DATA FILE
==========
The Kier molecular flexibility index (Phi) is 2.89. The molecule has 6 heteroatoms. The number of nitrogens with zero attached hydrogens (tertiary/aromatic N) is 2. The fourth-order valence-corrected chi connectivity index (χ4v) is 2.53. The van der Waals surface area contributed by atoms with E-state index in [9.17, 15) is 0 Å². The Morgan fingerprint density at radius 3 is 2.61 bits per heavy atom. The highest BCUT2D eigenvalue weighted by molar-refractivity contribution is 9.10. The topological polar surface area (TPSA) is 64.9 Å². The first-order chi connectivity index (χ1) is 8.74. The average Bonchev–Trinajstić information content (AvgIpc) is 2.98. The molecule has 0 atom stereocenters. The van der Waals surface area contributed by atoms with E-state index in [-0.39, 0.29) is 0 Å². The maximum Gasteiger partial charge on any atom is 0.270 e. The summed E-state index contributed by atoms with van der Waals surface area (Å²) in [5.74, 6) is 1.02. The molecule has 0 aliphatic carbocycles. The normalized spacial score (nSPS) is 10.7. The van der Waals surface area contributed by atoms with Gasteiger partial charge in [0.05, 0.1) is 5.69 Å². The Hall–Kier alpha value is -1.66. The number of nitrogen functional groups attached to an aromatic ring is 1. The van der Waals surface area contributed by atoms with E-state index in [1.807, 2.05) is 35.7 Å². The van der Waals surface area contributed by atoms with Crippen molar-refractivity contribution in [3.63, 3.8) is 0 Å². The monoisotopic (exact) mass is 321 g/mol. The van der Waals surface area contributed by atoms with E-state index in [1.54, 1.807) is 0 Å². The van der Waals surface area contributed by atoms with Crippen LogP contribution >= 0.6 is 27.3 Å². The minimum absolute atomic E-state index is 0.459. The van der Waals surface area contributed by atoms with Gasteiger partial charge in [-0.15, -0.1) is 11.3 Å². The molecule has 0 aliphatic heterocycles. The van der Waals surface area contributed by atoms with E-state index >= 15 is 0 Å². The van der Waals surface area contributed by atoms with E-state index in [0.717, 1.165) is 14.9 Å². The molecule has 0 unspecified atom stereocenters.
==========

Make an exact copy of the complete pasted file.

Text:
The Kier molecular flexibility index (Phi) is 2.89. The molecule has 6 heteroatoms. The number of nitrogens with zero attached hydrogens (tertiary/aromatic N) is 2. The fourth-order valence-corrected chi connectivity index (χ4v) is 2.53. The van der Waals surface area contributed by atoms with E-state index in [9.17, 15) is 0 Å². The Morgan fingerprint density at radius 3 is 2.61 bits per heavy atom. The highest BCUT2D eigenvalue weighted by molar-refractivity contribution is 9.10. The topological polar surface area (TPSA) is 64.9 Å². The first-order chi connectivity index (χ1) is 8.74. The average Bonchev–Trinajstić information content (AvgIpc) is 2.98. The molecule has 0 atom stereocenters. The van der Waals surface area contributed by atoms with E-state index in [-0.39, 0.29) is 0 Å². The maximum Gasteiger partial charge on any atom is 0.270 e. The summed E-state index contributed by atoms with van der Waals surface area (Å²) in [5.74, 6) is 1.02. The molecule has 0 aliphatic carbocycles. The normalized spacial score (nSPS) is 10.7. The van der Waals surface area contributed by atoms with Gasteiger partial charge in [0.05, 0.1) is 5.69 Å². The Hall–Kier alpha value is -1.66. The number of nitrogen functional groups attached to an aromatic ring is 1. The van der Waals surface area contributed by atoms with E-state index in [1.807, 2.05) is 35.7 Å². The van der Waals surface area contributed by atoms with Crippen molar-refractivity contribution in [3.63, 3.8) is 0 Å². The monoisotopic (exact) mass is 321 g/mol. The van der Waals surface area contributed by atoms with E-state index in [1.54, 1.807) is 0 Å². The van der Waals surface area contributed by atoms with Crippen LogP contribution >= 0.6 is 27.3 Å². The minimum absolute atomic E-state index is 0.459. The van der Waals surface area contributed by atoms with Gasteiger partial charge in [-0.15, -0.1) is 11.3 Å². The molecule has 0 aliphatic heterocycles. The van der Waals surface area contributed by atoms with E-state index >= 15 is 0 Å². The van der Waals surface area contributed by atoms with E-state index in [0.717, 1.165) is 14.9 Å². The molecule has 0 unspecified atom stereocenters.